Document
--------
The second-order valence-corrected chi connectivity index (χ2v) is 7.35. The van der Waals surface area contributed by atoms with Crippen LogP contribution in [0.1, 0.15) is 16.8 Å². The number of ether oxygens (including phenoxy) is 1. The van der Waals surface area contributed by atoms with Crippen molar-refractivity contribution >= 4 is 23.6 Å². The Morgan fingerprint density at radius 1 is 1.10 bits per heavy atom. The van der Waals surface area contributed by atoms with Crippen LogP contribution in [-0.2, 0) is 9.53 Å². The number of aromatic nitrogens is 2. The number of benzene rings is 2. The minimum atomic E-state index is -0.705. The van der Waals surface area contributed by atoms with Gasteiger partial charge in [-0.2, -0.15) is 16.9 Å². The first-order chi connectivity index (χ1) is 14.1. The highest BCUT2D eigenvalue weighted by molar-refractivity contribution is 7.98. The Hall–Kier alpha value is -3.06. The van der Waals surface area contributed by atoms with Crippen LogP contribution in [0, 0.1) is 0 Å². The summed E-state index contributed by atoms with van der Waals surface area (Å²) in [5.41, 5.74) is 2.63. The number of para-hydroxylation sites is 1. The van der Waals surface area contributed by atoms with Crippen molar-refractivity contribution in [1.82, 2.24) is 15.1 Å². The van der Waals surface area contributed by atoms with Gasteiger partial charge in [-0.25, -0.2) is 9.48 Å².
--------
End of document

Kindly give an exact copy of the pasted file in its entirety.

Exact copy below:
The second-order valence-corrected chi connectivity index (χ2v) is 7.35. The van der Waals surface area contributed by atoms with Crippen LogP contribution in [0.1, 0.15) is 16.8 Å². The number of ether oxygens (including phenoxy) is 1. The van der Waals surface area contributed by atoms with Crippen molar-refractivity contribution >= 4 is 23.6 Å². The Morgan fingerprint density at radius 1 is 1.10 bits per heavy atom. The van der Waals surface area contributed by atoms with Crippen LogP contribution in [-0.2, 0) is 9.53 Å². The number of aromatic nitrogens is 2. The number of benzene rings is 2. The minimum atomic E-state index is -0.705. The van der Waals surface area contributed by atoms with Gasteiger partial charge in [-0.2, -0.15) is 16.9 Å². The first-order chi connectivity index (χ1) is 14.1. The highest BCUT2D eigenvalue weighted by molar-refractivity contribution is 7.98. The Hall–Kier alpha value is -3.06. The van der Waals surface area contributed by atoms with Crippen LogP contribution in [0, 0.1) is 0 Å². The summed E-state index contributed by atoms with van der Waals surface area (Å²) in [5.41, 5.74) is 2.63. The number of para-hydroxylation sites is 1. The van der Waals surface area contributed by atoms with Crippen molar-refractivity contribution in [1.82, 2.24) is 15.1 Å². The van der Waals surface area contributed by atoms with Gasteiger partial charge in [-0.25, -0.2) is 9.48 Å².